There are many different types of headaches. The one thing that we all know about headaches is that their causes tend to be complex.
Headaches can be caused by various factors such as high blood pressure, side effects of medication, sinusitis, exercise, and dental issues.
The conventional approach to treatment has been limited primarily to utilizing medications. The results of this approach have been less than optimal and involve unwanted side effects. Today, treatment of these headaches is moving toward a multidisciplinary approach to the diagnosis and treatment of many headache disorders. Using a team of medical specialties allows for a more direct therapy to treat the needs of the patient.
There are two types of headaches that people most commonly suffer from; Tension Type and Migraine headaches. At Senior Physical Medicine, our team approach has been successful in aiding patients in the relief of chronic headaches through the use of trigger point injections and chiropractic adjustments.
More About Headaches
Migraine headaches occur less often than tension-type headaches, however they are usually much more severe. They are also found to be two to three times more common in women than men. Neurologists believe that migraines are caused by changes in the brain’s blood flow and nerve cell activity. Genetics have been shown to play a role, since 70% of migraine victims have at least one close relative with the problem. New research also points to dysfunction in the spine as a common factor in many migraine sufferers.
Although a migraine can come on without warning, it is most usually always triggered by something. The things that set off a migraine vary from person to person, but a migraine sufferer usually remains sensitive to the same triggers.
About 20% of migraines begin with one or more neurological symptoms called an aura. Visual complaints are the most common. These may include halos, sparkles or flashing lights, wavy lines, and even temporary loss of vision. The aura may also produce a numbness or tingling to one side of the body, especially the face or hand. Some patients develop aura like symptoms without getting headaches; and they often think they are experiencing a stroke, not a migraine.
While the aura can be seen in extreme cases, the majority of migraines develop without an aura. In typical cases, pain arises on one side of the head, often beginning around the eye and temple before spreading to the back of the head. The pain is frequently severe and has been described as a throbbing or pulsating feeling. Nausea is common, and many migraine patients experience a watering eye, a runny nose, or congestion. If these symptoms are prominent, they may lead to a misdiagnosis of sinus headaches.
Just like with Tension-type headaches, many migraine sufferers have certain physical examination findings in common. The patient usually has a loss or reversal of the normal curvature in their neck with an associated predictable pattern of muscle tension and imbalance. Joint dysfunction in the spine is common in these patients and palpation of the joints and muscles in their neck is generally uncomfortable. Muscular Trigger Points are also commonly found in predictably common locations, and can at times reproduce the pattern of pain that the patient is experiencing upon palmpation.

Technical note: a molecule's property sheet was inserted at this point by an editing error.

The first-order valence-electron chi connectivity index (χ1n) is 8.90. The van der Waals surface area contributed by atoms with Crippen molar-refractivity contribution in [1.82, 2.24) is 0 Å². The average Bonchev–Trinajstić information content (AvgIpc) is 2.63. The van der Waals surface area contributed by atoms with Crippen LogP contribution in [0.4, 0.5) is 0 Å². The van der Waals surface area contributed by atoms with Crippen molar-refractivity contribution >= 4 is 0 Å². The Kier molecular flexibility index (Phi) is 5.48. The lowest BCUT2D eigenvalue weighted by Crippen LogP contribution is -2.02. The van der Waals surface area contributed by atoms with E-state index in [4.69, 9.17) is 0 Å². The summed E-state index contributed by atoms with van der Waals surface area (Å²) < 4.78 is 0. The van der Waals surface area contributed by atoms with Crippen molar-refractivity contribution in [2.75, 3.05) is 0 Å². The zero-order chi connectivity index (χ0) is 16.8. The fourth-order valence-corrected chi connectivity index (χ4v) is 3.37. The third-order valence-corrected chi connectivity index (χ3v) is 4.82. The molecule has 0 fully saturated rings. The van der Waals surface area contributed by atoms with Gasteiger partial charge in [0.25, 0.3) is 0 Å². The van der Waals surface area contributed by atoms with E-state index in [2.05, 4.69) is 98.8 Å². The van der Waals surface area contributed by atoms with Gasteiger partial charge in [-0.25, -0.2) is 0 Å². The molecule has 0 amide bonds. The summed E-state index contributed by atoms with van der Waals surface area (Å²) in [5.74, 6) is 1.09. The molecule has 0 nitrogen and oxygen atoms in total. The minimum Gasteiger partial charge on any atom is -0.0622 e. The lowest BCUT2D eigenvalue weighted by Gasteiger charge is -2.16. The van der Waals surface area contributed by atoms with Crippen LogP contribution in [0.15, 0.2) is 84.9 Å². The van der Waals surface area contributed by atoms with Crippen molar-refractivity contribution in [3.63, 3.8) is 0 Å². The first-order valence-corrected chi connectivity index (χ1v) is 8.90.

Recently, scientists have begun to understand that mechanical dysfunction of the cervical spine can have a direct effect on the trigeminal nerve. This nerve supplies sensation to the crown of the head, the face, and the jaw. The body of the nerve, called the nucleus, descends down the brainstem to the level of the 2nd vertebrae in the neck. Due to the convergence of nerves of the nucleus and the spinal nerves at that level, painful or noxious stimuli
can have a direct effect on the nucleus. This in turn causes pain in the head and face. When the issues that are causing that stimulation are addressed and corrected, the pain resolves. This convergence is also the reason that migraine sufferers without cervical spine issues often feel associated neck pain.
The typical tension headache produces symptoms of a dull, squeezing pain on both sides of the head. People with strong tension headaches have described feeling like their head is in a vise; the shoulders and neck can also ache. Some tension headaches are triggered by fatigue or emotional stress, and most can last for 20 minutes to several hours.
Experts today understand that people who suffer from ongoing Tension-type headaches are “primed” to do so. What this means is that although certain things like stress, fatigue, foods, etc. can “trigger” the headache event, that individual was already much closer to that painful threshold than most.
It has been shown that most individuals who suffer from recurrent tension-type headaches have had some form of injury that has affected their neck in some way. These injuries may have come from many different sources including a slip and fall, an automotive accident, or even the result of a traumatic birth. The patient generally has a loss or reversal of the normal curvature in their neck with an associated predictable pattern of muscle tension and imbalance.
Each of these factors can in itself be the direct cause of headache pain. However, these factors in combination create a well-laid foundation for recurrent painful episodes of the Tension-Type Headache. By having these
issues addressed and corrected, the individual moves further away from the threshold of these painful events occurring.
Many patients who had been suffering from frequent painful episodes can again begin to enjoy a pain free life. The success lies in correcting the cause and not just treating the symptoms.